To no avail, Ward challenges two evidentiary rulings the circuit court made at her trial on charges of being party to the crimes of maintaining a drug house and possession of heroin with intent to deliver.
The first ruling involved a flubbed attempt to impeach one of the officers who went to Ward’s apartment as part of a “knock and talk.” At the preliminary hearing the officer testified he was with other officers inside Ward’s apartment building when they knocked on Ward’s door and that he heard the conversation between Ward and the lead officers; however, at trial he (and all the other officers) testified he was outside the apartment building. Instead of confronting the officer with his inconsistent prelim testimony, trial counsel tried asked him what he heard Ward say during the conversation with the officers at her door. The judge sustained the state’s hearsay objection, rejecting trial counsel’s argument that the testimony was admissible because it was offered for impeachment. (¶¶5-11).
The trial judge’s ruling was not an erroneous exercise of discretion. Trial counsel’s statement that the evidence was for impeachment wasn’t specific enough to articulate a legal basis for admissibility. (¶¶16-19). Ward argues on appeal that the testimony isn’t hearsay because it wasn’t offered for its truth, but that theory of admissibility wasn’t presented to the trial judge, so the judge can’t be faulted for failing to consider it. (¶20). Nor did the judge’s ruling violate due process under Myers v. State, 60 Wis. 2d 248, 263-64, 208 N.W.2d 311 (1973) (failing to allow defendant to use prior inconsistent statements to impeach a witness violated due process), because Ward didn’t try to use the witness’s own prior inconsistent testimony to impeach him, but instead tried to use another person’s hearsay statement. (¶¶21-24). Finally, Ward’s argument that trial counsel was ineffective for not simply impeaching the officer with his prelim testimony fails for lack of prejudice because the inconsistent statement was too minor in the context of all the other testimony. (¶¶31-40).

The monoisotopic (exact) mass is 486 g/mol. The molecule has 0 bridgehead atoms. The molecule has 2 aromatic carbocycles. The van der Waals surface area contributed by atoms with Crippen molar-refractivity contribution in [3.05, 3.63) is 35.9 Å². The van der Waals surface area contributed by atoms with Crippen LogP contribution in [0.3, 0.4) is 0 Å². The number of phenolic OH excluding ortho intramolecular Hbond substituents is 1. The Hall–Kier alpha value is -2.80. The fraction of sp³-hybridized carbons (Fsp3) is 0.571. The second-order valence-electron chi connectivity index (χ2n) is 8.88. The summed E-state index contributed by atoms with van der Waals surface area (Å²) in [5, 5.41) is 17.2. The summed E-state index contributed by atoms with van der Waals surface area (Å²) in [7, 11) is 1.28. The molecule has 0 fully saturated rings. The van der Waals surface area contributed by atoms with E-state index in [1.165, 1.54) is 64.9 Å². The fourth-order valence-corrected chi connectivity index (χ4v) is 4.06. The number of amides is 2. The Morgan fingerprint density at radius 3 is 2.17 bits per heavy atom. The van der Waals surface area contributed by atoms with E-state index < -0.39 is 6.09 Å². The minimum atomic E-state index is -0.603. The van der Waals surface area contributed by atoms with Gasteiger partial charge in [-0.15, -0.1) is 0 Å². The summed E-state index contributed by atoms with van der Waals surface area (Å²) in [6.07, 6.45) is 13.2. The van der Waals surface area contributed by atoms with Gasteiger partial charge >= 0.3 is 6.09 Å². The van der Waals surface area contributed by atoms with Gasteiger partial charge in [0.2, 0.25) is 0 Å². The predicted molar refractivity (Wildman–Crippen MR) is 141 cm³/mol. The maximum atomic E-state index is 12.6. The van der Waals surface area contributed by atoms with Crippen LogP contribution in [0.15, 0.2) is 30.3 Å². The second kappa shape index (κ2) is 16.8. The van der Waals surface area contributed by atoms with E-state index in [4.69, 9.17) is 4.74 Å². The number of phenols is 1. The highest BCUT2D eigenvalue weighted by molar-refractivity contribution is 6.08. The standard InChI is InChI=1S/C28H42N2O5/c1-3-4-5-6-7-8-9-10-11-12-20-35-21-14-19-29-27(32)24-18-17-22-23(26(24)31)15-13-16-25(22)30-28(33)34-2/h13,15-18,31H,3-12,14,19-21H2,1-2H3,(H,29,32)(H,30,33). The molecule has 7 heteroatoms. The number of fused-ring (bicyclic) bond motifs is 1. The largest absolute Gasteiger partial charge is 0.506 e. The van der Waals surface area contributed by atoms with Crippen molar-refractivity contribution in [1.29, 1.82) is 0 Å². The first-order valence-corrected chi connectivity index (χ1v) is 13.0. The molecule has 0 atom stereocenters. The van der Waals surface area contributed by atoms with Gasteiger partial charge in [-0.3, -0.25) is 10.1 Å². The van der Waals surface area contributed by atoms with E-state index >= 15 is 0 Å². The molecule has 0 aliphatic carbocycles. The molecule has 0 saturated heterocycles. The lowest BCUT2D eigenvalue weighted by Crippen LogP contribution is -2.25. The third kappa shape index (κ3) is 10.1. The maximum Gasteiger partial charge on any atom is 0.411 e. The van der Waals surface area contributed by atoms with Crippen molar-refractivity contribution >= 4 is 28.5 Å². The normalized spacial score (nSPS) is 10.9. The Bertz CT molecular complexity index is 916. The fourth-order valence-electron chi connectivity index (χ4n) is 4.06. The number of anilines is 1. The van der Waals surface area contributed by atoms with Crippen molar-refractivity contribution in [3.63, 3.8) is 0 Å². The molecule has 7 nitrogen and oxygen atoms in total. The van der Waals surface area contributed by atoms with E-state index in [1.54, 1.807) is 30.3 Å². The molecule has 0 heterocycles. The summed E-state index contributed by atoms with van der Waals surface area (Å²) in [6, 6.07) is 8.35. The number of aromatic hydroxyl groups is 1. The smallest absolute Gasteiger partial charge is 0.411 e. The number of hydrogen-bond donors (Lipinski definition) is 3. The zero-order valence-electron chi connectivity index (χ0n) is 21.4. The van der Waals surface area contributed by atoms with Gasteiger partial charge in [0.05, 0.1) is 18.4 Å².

The second ruling involved testimony that, during a search of her apartment, Ward voluntarily disclosed that her uncle’s handgun was under a mattress. Ward argues the trial court failed to assess this evidence under § 904.03 and had it done so would have excluded it. Doing its own assessment in the absence of one by the trial court, the court of appeals holds the evidence was “highly” relevant and probative to the main issue at trial (whether Ward knew her uncle was stashing drugs in her apartment) and was not substantially outweighed by any unfair prejudicial effect. (¶¶4-5, 11, 25-30).